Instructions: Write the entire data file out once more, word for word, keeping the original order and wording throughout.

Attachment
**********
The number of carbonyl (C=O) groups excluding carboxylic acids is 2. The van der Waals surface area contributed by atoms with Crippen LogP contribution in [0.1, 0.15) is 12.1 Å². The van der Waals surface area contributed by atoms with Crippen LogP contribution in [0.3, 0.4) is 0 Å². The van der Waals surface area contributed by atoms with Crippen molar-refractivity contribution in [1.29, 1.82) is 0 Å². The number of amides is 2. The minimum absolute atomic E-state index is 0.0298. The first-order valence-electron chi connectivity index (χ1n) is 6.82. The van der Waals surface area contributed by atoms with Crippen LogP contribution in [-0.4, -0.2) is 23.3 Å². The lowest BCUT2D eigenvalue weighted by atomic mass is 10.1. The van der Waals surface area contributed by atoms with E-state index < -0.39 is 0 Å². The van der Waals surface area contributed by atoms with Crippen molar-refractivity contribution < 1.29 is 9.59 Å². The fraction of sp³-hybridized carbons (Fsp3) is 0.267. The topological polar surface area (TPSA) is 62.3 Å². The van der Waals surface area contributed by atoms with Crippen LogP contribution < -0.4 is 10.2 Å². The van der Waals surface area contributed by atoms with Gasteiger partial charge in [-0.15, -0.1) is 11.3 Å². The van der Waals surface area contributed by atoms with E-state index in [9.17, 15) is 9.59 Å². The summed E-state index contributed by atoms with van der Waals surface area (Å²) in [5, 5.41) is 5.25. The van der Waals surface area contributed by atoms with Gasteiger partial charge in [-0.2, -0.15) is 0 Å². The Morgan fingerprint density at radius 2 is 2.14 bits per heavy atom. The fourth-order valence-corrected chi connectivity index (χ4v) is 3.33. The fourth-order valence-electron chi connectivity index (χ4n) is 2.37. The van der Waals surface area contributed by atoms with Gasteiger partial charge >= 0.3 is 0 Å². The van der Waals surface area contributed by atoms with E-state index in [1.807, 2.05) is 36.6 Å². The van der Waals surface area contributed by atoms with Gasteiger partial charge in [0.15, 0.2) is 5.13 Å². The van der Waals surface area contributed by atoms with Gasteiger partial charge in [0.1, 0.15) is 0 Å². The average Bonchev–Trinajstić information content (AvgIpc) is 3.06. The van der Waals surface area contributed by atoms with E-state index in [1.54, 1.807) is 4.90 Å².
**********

The number of carbonyl (C=O) groups excluding carboxylic acids is 2. The van der Waals surface area contributed by atoms with Crippen LogP contribution in [0.1, 0.15) is 12.1 Å². The van der Waals surface area contributed by atoms with Crippen LogP contribution in [0.3, 0.4) is 0 Å². The van der Waals surface area contributed by atoms with Crippen molar-refractivity contribution in [1.29, 1.82) is 0 Å². The number of amides is 2. The minimum absolute atomic E-state index is 0.0298. The first-order valence-electron chi connectivity index (χ1n) is 6.82. The van der Waals surface area contributed by atoms with Crippen LogP contribution in [-0.4, -0.2) is 23.3 Å². The lowest BCUT2D eigenvalue weighted by atomic mass is 10.1. The van der Waals surface area contributed by atoms with E-state index < -0.39 is 0 Å². The van der Waals surface area contributed by atoms with Crippen molar-refractivity contribution < 1.29 is 9.59 Å². The fraction of sp³-hybridized carbons (Fsp3) is 0.267. The topological polar surface area (TPSA) is 62.3 Å². The van der Waals surface area contributed by atoms with Crippen LogP contribution < -0.4 is 10.2 Å². The van der Waals surface area contributed by atoms with Gasteiger partial charge in [-0.15, -0.1) is 11.3 Å². The van der Waals surface area contributed by atoms with E-state index in [9.17, 15) is 9.59 Å². The summed E-state index contributed by atoms with van der Waals surface area (Å²) in [5, 5.41) is 5.25. The van der Waals surface area contributed by atoms with Gasteiger partial charge in [-0.2, -0.15) is 0 Å². The Morgan fingerprint density at radius 2 is 2.14 bits per heavy atom. The fourth-order valence-corrected chi connectivity index (χ4v) is 3.33. The fourth-order valence-electron chi connectivity index (χ4n) is 2.37. The van der Waals surface area contributed by atoms with Gasteiger partial charge >= 0.3 is 0 Å². The van der Waals surface area contributed by atoms with E-state index in [1.807, 2.05) is 36.6 Å². The van der Waals surface area contributed by atoms with Gasteiger partial charge in [0.15, 0.2) is 5.13 Å². The van der Waals surface area contributed by atoms with Gasteiger partial charge in [0.1, 0.15) is 0 Å². The average Bonchev–Trinajstić information content (AvgIpc) is 3.06. The van der Waals surface area contributed by atoms with E-state index in [1.54, 1.807) is 4.90 Å².